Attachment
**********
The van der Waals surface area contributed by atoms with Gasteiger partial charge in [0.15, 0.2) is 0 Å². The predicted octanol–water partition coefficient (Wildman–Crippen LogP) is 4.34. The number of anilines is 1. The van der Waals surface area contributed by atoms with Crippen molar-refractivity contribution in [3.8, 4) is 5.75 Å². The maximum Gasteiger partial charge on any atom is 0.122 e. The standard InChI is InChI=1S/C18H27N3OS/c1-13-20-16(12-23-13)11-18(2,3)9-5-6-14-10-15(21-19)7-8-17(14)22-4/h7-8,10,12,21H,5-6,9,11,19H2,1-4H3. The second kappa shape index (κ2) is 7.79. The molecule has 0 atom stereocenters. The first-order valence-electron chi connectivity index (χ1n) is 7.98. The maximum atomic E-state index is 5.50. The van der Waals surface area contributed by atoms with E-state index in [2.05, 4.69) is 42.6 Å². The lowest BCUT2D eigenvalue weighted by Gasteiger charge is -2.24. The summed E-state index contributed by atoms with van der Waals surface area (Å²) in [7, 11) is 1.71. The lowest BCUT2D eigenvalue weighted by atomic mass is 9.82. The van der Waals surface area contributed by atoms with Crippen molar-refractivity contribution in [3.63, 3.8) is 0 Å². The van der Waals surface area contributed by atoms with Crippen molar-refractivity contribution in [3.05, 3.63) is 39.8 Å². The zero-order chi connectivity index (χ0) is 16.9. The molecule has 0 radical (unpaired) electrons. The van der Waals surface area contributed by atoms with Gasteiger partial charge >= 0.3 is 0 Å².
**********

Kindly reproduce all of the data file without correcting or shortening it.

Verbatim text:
The van der Waals surface area contributed by atoms with Gasteiger partial charge in [0.15, 0.2) is 0 Å². The predicted octanol–water partition coefficient (Wildman–Crippen LogP) is 4.34. The number of anilines is 1. The van der Waals surface area contributed by atoms with Crippen molar-refractivity contribution in [3.8, 4) is 5.75 Å². The maximum Gasteiger partial charge on any atom is 0.122 e. The standard InChI is InChI=1S/C18H27N3OS/c1-13-20-16(12-23-13)11-18(2,3)9-5-6-14-10-15(21-19)7-8-17(14)22-4/h7-8,10,12,21H,5-6,9,11,19H2,1-4H3. The second kappa shape index (κ2) is 7.79. The molecule has 0 atom stereocenters. The first-order valence-electron chi connectivity index (χ1n) is 7.98. The maximum atomic E-state index is 5.50. The van der Waals surface area contributed by atoms with E-state index in [2.05, 4.69) is 42.6 Å². The lowest BCUT2D eigenvalue weighted by Gasteiger charge is -2.24. The summed E-state index contributed by atoms with van der Waals surface area (Å²) in [7, 11) is 1.71. The lowest BCUT2D eigenvalue weighted by atomic mass is 9.82. The van der Waals surface area contributed by atoms with Crippen molar-refractivity contribution in [3.63, 3.8) is 0 Å². The van der Waals surface area contributed by atoms with Crippen molar-refractivity contribution in [3.05, 3.63) is 39.8 Å². The zero-order chi connectivity index (χ0) is 16.9. The molecule has 0 radical (unpaired) electrons. The van der Waals surface area contributed by atoms with Gasteiger partial charge >= 0.3 is 0 Å².